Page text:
The odd thing was the fact they'd been reading this log on a daily basis, so they knew exactly what we'd been up to. So we didn't have to tell them about what we'd been doing at all. They just kept falling about at the fact that I was scared of butterflies. Which admittedly, was funny for about the first hour and a half.

We did that 'What time is it where you've just come from?' thing quite a lot too. I began my tirade about how jet lag is just a fantasy condition like yuppie flu. I got about two minutes in and fell asleep in my soup. I must have been coming down with a cold.

July 27, 2005.


Three o'clock in the morning is a great time to wake up when you are fresh as a daisy and your children are still asleep. It had been months since I had woken before the kids, and I had half a mind to get my own back by jumping on their beds and kicking them in the pants. Before you call the NSPCC, you'll be pleased to hear that I restrained myself and put the kettle on.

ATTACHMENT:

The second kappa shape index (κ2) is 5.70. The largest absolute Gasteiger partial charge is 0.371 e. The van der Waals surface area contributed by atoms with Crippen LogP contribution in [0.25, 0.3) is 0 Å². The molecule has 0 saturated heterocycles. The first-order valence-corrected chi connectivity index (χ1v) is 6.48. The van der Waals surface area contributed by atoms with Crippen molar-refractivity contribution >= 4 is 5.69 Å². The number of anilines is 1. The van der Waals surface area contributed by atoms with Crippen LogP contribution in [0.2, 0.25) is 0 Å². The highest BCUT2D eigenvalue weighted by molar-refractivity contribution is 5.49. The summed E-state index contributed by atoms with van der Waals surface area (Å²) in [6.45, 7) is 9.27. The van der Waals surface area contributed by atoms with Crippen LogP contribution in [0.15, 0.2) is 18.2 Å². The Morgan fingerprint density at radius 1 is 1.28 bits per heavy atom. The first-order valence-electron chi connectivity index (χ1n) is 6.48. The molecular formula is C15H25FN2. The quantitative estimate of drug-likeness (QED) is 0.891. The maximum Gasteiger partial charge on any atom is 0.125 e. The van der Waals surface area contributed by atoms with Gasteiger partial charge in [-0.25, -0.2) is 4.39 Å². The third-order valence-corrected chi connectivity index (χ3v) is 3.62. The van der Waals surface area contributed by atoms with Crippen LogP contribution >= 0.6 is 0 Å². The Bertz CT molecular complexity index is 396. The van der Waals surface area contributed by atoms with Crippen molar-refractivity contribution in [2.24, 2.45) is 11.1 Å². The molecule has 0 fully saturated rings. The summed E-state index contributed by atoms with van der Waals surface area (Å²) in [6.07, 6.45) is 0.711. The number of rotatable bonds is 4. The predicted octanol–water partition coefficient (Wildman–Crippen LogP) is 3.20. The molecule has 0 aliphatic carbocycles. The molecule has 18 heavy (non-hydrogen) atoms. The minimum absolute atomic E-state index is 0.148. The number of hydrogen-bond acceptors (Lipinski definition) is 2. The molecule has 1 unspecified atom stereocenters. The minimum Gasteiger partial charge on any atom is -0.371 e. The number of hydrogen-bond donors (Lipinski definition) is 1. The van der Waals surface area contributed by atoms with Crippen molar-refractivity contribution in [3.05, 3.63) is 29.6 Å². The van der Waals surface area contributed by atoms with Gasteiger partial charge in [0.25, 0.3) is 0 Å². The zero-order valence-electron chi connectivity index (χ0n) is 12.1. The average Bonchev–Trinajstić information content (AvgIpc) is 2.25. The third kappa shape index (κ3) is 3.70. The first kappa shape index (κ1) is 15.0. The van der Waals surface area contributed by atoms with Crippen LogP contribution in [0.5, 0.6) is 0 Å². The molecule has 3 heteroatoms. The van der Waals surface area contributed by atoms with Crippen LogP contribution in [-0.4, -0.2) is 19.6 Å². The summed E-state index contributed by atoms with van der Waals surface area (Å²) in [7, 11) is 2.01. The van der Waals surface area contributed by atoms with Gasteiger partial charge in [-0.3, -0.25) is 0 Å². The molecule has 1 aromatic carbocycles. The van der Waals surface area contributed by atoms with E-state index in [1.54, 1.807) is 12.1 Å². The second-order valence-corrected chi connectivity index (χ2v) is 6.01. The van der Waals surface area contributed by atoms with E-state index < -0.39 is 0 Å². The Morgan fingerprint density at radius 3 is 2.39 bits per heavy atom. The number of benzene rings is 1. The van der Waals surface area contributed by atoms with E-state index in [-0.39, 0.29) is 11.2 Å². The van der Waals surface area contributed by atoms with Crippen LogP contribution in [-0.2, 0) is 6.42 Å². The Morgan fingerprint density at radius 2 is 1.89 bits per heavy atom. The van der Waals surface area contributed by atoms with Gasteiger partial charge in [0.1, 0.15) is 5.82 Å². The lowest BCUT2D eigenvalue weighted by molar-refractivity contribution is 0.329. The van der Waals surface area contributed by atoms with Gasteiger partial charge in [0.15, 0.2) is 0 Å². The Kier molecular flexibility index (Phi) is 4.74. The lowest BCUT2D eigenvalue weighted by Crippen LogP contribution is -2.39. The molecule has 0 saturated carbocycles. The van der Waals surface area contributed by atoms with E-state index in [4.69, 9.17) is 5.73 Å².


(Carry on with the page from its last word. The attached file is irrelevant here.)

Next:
I drank tea, played about with a Sudoku puzzle and listened to the silence. It was great. As an aside, Sudoku puzzles are superb. Perhaps the most elegant puzzle I've seen in ages. And imagine my wife's delight in my discovering yet another pastime that is pointless and frustrating in equal measure.

The silence didn't last long. The children got up around four, whereupon we sat around scattering cheerios around their grandparent's kitchen. It's interesting to note that when you stand on an escaped cheerio on a tiled floor it disintegrates into about a gazillion atomic sized crumbs leaving devastation that is almost impossible to clear up using conventional gadgets. To this end, Papa has invested in a device specifically dedicated to the cleaning up of cheerio-nano-chunks. It's crying out for a patent.

At midday my Dad drove us back to our house. The journey was unremarkable, except for the weather, which was diluvian.